What makes a 9.0 book? This is an A- in comparison to an A+, and so we’re still dealing with an exemplary book here. It might not be perfect, but it very nearly is. It’s still a keeper. It has a place of prestige among its 10.0 counterparts, and it’s the sort of book that you regularly read every few years. You might not obsess over the characters that live inside its pages, but you gladly revisit them on those idle nights when you’re searching for something to read among your shelves of books, and you happily exclaim, “Oh, I loved that book! I haven’t read it in ages!” It’s an amazing book that transports you. It makes you laugh and cry and cheer your protagonists onward. The plot is nearly flawless. The characters are almost real. The writing is luminous, and you sigh wistfully after reading the last page.
And so what makes up all of those tiny decimal points that separate a solid 9.0 from being a 10.0? It’s subjective, of course, and differs from reader to reader. A book of this high quality isn’t lacking in anything too substantial. Maybe the author uses a turn of phrase too often? Perhaps the entire book is phenomenal save for a slow part in the middle? Or maybe 99 % of the book is a masterpiece, but the last chapter ends on a bit of a dud? Maybe it’s just this feeling of incompletion, like maybe an epilogue should’ve been added, or there was a note of dissatisfaction at the end? Maybe the ending itself felt rushed or was consumed by clichés?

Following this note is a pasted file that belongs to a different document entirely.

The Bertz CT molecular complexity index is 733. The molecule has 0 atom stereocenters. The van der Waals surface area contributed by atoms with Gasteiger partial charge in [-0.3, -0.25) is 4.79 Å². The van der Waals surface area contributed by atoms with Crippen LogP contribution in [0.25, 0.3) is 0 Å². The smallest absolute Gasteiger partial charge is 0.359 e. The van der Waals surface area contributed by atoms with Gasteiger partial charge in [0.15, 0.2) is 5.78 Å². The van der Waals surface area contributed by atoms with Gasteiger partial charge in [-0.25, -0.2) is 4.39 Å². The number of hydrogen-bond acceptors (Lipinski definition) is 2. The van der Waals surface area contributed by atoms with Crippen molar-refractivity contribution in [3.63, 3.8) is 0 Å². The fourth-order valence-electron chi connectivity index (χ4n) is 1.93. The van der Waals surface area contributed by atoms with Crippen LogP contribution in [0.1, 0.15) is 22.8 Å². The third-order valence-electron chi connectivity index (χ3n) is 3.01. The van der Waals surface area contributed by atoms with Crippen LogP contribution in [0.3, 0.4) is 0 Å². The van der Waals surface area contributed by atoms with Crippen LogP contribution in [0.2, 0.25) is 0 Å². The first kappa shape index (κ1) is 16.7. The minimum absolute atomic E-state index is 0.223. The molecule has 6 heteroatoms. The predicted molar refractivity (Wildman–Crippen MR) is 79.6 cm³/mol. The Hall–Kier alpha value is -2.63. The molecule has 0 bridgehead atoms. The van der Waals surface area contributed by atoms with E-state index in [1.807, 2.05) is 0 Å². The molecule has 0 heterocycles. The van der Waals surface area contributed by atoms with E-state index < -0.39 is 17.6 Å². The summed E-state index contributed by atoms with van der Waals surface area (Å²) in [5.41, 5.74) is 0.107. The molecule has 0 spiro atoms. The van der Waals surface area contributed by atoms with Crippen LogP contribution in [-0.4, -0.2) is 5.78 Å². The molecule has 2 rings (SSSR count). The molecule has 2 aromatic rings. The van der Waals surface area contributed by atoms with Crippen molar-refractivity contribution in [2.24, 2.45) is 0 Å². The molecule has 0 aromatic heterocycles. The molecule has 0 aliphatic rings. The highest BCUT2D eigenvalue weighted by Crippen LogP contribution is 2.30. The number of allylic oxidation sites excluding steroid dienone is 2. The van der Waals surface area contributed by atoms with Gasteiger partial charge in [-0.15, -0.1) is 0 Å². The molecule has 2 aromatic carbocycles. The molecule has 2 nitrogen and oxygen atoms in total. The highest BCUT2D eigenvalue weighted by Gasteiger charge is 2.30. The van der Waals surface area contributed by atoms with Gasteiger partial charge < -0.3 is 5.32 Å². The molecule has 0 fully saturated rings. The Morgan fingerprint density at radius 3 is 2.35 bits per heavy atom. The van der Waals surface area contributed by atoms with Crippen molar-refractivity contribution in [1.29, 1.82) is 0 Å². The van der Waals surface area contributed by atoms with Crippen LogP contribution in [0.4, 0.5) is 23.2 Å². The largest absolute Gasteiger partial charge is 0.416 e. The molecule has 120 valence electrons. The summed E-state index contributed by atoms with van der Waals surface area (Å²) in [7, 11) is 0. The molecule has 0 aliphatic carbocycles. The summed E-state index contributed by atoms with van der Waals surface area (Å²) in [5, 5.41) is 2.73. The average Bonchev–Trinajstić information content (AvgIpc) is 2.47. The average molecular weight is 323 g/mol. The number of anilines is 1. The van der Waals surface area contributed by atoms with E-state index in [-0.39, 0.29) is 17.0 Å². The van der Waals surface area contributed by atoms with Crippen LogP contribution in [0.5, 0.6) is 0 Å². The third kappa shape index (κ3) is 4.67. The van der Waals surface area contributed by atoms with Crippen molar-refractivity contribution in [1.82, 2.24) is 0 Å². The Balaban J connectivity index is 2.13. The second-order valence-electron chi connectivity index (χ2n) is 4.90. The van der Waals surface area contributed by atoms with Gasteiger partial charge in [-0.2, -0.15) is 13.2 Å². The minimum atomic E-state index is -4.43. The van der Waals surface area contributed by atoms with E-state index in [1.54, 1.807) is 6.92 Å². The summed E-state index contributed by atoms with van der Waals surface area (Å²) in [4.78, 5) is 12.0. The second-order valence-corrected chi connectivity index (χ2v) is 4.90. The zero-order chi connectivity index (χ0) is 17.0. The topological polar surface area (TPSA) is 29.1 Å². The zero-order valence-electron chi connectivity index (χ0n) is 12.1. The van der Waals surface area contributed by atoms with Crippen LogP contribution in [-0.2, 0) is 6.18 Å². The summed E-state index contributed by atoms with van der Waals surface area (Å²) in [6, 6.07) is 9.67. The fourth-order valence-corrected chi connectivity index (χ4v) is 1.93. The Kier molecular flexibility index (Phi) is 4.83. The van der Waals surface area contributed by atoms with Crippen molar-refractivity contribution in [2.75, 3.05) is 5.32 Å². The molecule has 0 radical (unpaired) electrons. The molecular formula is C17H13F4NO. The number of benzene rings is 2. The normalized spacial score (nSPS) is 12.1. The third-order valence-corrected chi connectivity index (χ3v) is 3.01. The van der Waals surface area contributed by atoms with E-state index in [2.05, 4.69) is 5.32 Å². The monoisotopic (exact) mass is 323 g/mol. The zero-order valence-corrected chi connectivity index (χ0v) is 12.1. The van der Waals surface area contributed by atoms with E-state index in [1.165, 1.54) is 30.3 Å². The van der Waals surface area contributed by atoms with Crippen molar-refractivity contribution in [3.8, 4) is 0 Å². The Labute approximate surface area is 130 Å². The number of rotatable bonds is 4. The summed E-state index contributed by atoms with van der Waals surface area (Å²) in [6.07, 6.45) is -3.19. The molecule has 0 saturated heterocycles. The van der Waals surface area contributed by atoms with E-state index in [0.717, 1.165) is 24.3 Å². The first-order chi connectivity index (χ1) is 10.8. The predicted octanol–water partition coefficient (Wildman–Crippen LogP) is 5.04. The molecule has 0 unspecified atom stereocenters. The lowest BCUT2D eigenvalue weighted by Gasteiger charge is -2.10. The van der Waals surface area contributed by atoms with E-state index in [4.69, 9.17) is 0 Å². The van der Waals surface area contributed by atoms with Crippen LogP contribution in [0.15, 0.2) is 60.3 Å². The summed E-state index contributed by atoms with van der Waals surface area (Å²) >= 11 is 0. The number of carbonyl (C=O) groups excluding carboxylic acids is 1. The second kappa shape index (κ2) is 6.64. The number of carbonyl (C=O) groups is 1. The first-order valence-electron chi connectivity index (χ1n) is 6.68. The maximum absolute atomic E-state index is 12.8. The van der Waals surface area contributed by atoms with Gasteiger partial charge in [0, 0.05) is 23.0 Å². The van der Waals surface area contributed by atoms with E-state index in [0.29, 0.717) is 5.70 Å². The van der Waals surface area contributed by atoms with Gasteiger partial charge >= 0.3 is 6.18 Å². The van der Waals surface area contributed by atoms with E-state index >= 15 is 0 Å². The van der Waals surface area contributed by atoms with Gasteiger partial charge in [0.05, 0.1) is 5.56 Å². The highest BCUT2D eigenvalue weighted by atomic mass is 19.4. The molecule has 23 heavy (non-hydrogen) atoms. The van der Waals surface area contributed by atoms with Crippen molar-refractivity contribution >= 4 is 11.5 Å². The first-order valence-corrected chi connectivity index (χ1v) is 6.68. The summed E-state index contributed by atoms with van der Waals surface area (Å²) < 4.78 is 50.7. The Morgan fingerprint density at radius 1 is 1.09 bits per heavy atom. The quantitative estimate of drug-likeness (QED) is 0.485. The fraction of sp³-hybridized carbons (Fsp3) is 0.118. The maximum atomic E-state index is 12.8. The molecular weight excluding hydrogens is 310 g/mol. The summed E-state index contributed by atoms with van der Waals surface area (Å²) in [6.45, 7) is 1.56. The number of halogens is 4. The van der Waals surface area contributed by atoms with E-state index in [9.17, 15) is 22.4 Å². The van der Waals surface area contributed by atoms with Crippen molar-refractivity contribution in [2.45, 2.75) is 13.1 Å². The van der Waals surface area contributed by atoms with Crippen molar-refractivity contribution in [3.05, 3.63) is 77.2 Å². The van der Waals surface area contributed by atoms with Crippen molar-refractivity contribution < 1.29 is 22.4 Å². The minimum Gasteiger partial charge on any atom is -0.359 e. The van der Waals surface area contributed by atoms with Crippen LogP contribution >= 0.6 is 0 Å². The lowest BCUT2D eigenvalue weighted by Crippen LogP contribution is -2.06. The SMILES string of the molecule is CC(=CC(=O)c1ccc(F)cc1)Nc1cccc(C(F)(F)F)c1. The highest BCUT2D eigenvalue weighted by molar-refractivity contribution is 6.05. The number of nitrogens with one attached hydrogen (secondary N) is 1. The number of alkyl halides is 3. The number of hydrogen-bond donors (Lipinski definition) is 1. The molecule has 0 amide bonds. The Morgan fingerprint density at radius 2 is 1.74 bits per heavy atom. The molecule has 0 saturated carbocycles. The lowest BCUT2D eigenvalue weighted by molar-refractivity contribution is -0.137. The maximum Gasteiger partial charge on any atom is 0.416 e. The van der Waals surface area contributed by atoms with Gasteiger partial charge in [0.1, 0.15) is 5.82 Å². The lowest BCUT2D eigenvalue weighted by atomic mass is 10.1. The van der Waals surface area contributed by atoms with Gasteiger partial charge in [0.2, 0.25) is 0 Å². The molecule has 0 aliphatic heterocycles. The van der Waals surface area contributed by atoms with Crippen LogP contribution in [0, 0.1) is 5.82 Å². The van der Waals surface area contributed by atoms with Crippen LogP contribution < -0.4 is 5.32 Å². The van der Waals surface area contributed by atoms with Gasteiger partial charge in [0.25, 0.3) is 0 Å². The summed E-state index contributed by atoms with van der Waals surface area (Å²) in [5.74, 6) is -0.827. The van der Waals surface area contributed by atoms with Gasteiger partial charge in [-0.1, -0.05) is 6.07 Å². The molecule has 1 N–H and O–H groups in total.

Again, a 9.0 is a near-perfect book, and each little decimal point separating it from a 10.0 is subjective, but I think, for the sake of the upcoming RITA judging, a demotion in decimal points needs to reflect a small disappointment in the story, or a loose end that the writer didn’t tie up, or a minor continuity issue. Or perhaps a deviation in the plot that didn’t really make sense.
And so which books do I own that merit a solid 9.0 rating, in my opinion?
Kristan Higgins’ Fools Rush In and Just One of the Guys. I loved, loved, loved these early books of Kristan Higgins’. I adored the first-person narration she used. I giggled at her frequent use of exclamations, and I adored the awkward date stories. Her heroes and heroines were three-dimensional and sympathetic. My only complaint? I didn’t feel like I got enough of their story. I love me some good ol’ angst in a romance, but if it wraps up too quickly, I feel cheated. Kristan’s heroes and heroines always manage to get together, and that’s fantastic, but not until the end of the books. I always wanted more of their time together. And so if the only complaint about a book is that the reader wants more, well, I guess that’s nothing to feel too bad about!
Stay tuned for next week’s exploration into 8.0, or “good” territory. That’s a solid B rating, folks!
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